As the long, sweltering summer draws to a close, our minds move towards Autumn. The six-month BBC docu-drama ‘Politics’ is over, Goodwood’s hangover is still lurking and 5 Hertford Street has opened two new floors. September is always a wonderful time of year, and 2016 will not disappoint. At every party I go to, Earth Wind and Fire ask me if I remember September, so it must be special.
It’s a month that signals the end of summer – the cocktail parties are fewer, the clothes thicker and the gold-plated Ferraris vanish from the Royal Borough’s streets. In a sense it’s sad, but it fosters a different kind of fun: the start of the dinner party season.
Last week – while waiting for a severely delayed flight back from a performance in Tuscany – I was asked what would make my ideal dinner party. Having settled on whacky Heston creations, endless Berry Brothers claret and myself as the main entertainment (!) I started thinking about guests.
‘Who’d be at your ideal dinner party?’ is a question that has alleviated boredom for centuries. God knows who Jesus would have chosen, but surely he and his disciples will have discussed this when they fed the 5,000, performing magic I can only dream of…
It is often said that company is the critical element to a spectacular evening. This is only partially true – a really memorable party is more like the new AbFab movie. Full of surprises, utterly glamorous, endlessly extravagant, with hundreds of interesting people and reasonably low expectations. Nobody expects it to win an Oscar, but all had a jolly good time.
So who would I chose? My ideal guests would, I hope, lead even the biggest of sullen bores to crack a smile and enjoy themselves. They are all sitting in a VIP area of heaven (in the sky, not the club in Soho…) protected by a red rope and a bouncer.
Liz Taylor. Alexander McQueen. Queen Victoria. Winston Churchill. Bing Crosby.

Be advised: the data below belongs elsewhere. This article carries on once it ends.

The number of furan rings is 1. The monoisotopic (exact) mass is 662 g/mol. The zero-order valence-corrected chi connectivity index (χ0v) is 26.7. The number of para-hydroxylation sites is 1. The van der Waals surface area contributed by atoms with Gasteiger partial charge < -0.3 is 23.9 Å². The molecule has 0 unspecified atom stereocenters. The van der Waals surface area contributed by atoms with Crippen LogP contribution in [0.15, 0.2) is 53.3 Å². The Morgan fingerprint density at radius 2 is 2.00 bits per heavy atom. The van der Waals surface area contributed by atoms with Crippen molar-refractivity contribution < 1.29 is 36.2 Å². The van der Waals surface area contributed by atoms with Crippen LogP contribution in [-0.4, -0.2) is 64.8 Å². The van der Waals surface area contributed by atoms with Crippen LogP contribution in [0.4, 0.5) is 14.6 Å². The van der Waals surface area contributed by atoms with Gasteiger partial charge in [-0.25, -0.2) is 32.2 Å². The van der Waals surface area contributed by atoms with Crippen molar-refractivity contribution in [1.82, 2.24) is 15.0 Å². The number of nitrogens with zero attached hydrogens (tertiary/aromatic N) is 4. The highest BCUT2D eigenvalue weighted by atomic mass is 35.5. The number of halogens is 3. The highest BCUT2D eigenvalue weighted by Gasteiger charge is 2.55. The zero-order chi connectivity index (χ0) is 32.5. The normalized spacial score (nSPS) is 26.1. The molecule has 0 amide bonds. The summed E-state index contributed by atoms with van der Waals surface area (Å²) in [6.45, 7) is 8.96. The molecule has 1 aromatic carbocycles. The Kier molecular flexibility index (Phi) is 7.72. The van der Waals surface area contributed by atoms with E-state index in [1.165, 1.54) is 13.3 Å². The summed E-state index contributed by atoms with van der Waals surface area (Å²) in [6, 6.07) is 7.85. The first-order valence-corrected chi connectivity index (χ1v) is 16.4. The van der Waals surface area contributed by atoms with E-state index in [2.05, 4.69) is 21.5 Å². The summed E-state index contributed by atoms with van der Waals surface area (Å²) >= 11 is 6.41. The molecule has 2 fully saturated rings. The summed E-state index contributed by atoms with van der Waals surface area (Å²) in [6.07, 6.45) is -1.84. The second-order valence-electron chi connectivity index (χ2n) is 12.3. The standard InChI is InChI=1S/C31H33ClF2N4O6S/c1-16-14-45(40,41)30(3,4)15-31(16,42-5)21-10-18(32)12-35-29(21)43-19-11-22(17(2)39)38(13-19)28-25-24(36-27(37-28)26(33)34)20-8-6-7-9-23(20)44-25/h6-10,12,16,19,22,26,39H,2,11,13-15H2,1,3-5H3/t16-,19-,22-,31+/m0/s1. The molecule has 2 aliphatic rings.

There’s glamour, power, music, history and wonderful cigars. It’s perfect.
It’s a charming thought that they’re all sitting on a cloud enjoying Heston’s Bacon and Egg Ice Cream, but the biggest problem would be conversation – the key part of any party. After the death of her husband in 1861 Queen Victoria only wore black – a contrast to McQueen’s love of exotic and occasionally risqué designs. Bing Crosby – rumoured to have had a drinking problem – would surely be tempted by Churchill’s famous love of Champagne while irritatingly whistling ‘White Christmas’. The now-bored Liz Taylor would be trying to work out if Richard Burton had made it past the pearly gates.
You might think this dinner would be a disaster. Indeed, beyond being successful and, well, dead, my quintet has just one thing in common.
But that one thing is that they were all clients of Huntsman. A mutual love of beautiful English clothing may be what saves my fantasy. Churchill would share secrets of how he rarely paid for his suits. Anecdotes of Huntsman tailors of yesteryear would be swapped, with a widespread appreciation for the exquisite service found at No. 11 Savile Row. A waiter would inform them about Kingsman, which they’d attempt to order from an ethereal Amazon Prime. But above all, they’d agree on the quality of Huntsman’s creations. They would all be wearing their clothes, which have kept them sartorially chic for years even as they made their way up to heaven.
Archie Manners is a magician working in London and across the world, performing on Television and at a series of exclusive private parties. For more information, visit www.archiemanners.com